About the Art
The new ramen cafe Foo Dog gives a wink to a former occupant of the Fan District storefront. For years, Joe Seipel, arts dean at Virginia Commonwealth University, had a studio upstairs at 1537 W. Main St., which was Main Art Supply.
Newly painted murals by Abernathy Bland are intended "to keep the tradition of the art theme alive, to honor the fact that this building used to be owned by Joe Seipel," says owner Chris Tsui, whose Eat Restaurant Partners expects to open Foo Dog early next month.
Anime influences include a bar-top collage, and above it, a painted branch whose origami blossoms will change with the seasons. Front signs will feature Chinese zodiac signs, and a neon Foo Dog sign at the corner adds a retro touch.
Foo Dog brings a space-enlarging brightness to the 1920s building. Historic tax credits were used on the project, so reclaimed wood, original windows and exterior details remain in place. Inside, an open plan seats 70, and a side patio — which is heated — seats two dozen.
The menu from chef Ken Leiw blends his native Malaysian influences with street food from Singapore and China. Curly, cokusen-style noodles will be the base for three ramen dishes, all $9. Peppercorn calamari, fried fish tacos, Ken's fried chicken, wasabi tuna, fried tofu and grilled skewers are all in the less-than-$10 range. Equally value-priced are draft beer (mostly $5 a pint), wines and cocktails at about $7. Specially etched glassware mimics the shape of a can, and will be a merchandise memento for the Foo Dog brand.
"There are places where people are fanatical about ramen," partner Ren Mefford says, and Foo Dog rides the trend here just as other noodle-focused businesses are gaining a footing and another is coming to the neighborhood.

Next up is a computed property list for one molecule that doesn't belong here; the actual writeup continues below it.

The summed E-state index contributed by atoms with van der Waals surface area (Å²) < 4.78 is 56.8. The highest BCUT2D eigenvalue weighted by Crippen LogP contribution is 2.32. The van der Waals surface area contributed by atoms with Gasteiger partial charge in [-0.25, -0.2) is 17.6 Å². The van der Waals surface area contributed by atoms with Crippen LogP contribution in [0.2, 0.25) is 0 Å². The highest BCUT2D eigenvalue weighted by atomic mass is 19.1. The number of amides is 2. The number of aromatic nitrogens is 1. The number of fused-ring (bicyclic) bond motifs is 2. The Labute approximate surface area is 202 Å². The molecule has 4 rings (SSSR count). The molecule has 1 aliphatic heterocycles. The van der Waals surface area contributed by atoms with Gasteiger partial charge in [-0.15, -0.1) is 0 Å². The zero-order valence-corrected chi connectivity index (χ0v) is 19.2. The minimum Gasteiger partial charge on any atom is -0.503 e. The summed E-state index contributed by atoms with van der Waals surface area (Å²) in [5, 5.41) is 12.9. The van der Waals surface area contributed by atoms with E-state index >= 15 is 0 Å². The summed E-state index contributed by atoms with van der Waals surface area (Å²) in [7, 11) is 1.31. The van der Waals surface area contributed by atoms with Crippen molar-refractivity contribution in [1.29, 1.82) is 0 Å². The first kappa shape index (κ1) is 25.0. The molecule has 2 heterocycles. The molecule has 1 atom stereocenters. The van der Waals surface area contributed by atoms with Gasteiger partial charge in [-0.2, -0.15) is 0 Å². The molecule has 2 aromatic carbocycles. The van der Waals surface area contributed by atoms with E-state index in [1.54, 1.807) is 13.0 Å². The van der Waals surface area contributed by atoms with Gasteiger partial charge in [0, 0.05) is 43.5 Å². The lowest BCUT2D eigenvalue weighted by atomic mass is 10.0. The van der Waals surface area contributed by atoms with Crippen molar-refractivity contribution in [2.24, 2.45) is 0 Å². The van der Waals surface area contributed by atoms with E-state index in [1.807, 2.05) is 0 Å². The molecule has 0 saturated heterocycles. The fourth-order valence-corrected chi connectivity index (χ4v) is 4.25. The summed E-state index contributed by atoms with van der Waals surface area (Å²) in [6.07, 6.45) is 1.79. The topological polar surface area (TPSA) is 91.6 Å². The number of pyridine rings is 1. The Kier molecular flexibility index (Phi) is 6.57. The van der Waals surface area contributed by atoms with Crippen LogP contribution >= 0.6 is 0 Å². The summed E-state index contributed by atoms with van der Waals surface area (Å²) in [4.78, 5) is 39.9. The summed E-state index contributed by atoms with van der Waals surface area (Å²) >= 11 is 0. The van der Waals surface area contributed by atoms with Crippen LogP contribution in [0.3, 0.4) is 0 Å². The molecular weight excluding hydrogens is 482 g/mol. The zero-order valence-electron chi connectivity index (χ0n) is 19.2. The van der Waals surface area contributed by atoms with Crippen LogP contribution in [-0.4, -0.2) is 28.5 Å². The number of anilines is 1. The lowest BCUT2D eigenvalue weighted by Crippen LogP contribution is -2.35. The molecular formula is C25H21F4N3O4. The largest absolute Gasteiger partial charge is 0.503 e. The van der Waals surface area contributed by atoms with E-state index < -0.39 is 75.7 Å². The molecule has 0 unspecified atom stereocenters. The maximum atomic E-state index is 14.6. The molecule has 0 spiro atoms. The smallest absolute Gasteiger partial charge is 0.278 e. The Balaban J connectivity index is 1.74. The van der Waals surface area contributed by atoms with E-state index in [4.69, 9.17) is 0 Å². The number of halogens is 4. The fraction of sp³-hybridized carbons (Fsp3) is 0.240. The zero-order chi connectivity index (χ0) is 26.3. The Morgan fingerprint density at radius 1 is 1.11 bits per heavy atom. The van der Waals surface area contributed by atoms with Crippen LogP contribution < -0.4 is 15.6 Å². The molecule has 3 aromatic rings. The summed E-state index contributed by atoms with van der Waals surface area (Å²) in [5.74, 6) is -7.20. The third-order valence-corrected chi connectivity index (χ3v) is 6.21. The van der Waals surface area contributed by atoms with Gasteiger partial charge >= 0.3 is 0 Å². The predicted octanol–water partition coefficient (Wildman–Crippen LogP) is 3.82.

"We've always wanted to be in the Fan," Tsui says of the group's search for the right spot. With Foo Dog adding a fifth holding for the group, the search for what's next is underway.
Foo Dog will serve Tuesday through Sunday nights from 4, with lunch hours coming later. Small parking lots at side and back have eight spots and the business is compliant with disabilities laws. Chris Staples is general manager. 342-1800. foodogrva.com.
Closed for now: A notice is posted on the door at Gibson's Grill, adjacent to the National theater downtown. It advises that nothing should be removed from the premises — an indicator of problems at the cafe. It's been closed for about three weeks, and staffers at the National say management is searching for a new operator for the food-service segment of the business. A call to a co-owner hasn't been returned. Some local restaurant owners say they've been approached about taking over Gibson's Grill, which is at 700 E. Broad St. across from the federal courthouse.
Coming next week: Previews of the about-to-reopen Carena's Jamaican Grille, and Dash, the new dining option from the owners of Toast and Estilo, Jessica and Josh Bufford. They've taken over where Cous Cous and the Well once were, in the Chesterfield apartment building at 900 W. Franklin St. Watch for details of these openings in next week's issue.
Sunday suppers: A new series of fixed-price, family-style suppers is running at the Pig & Pearl on Sundays through mid-May. The menu changes weekly with fried chicken, bacon meatloaf or short rib pot pie among the entrees, and sides are included. Tariff is $60 for a group of four guests, with add-ons for $12 each. Reservations, for dine-in between 6-9 p.m., and take-out from 5-6 p.m., are required by Friday each week. 2053 W. Broad St. 447-2016. thepigandpearl.com.
A week of tastings: A new product, Crabbie's alcoholic ginger beer, is being poured in free tastings across town through March 29. One event pairs the beverage with a specialty hamburger at Burger Bach on March 27. Details at facebook.com/crabbiesUSA/events.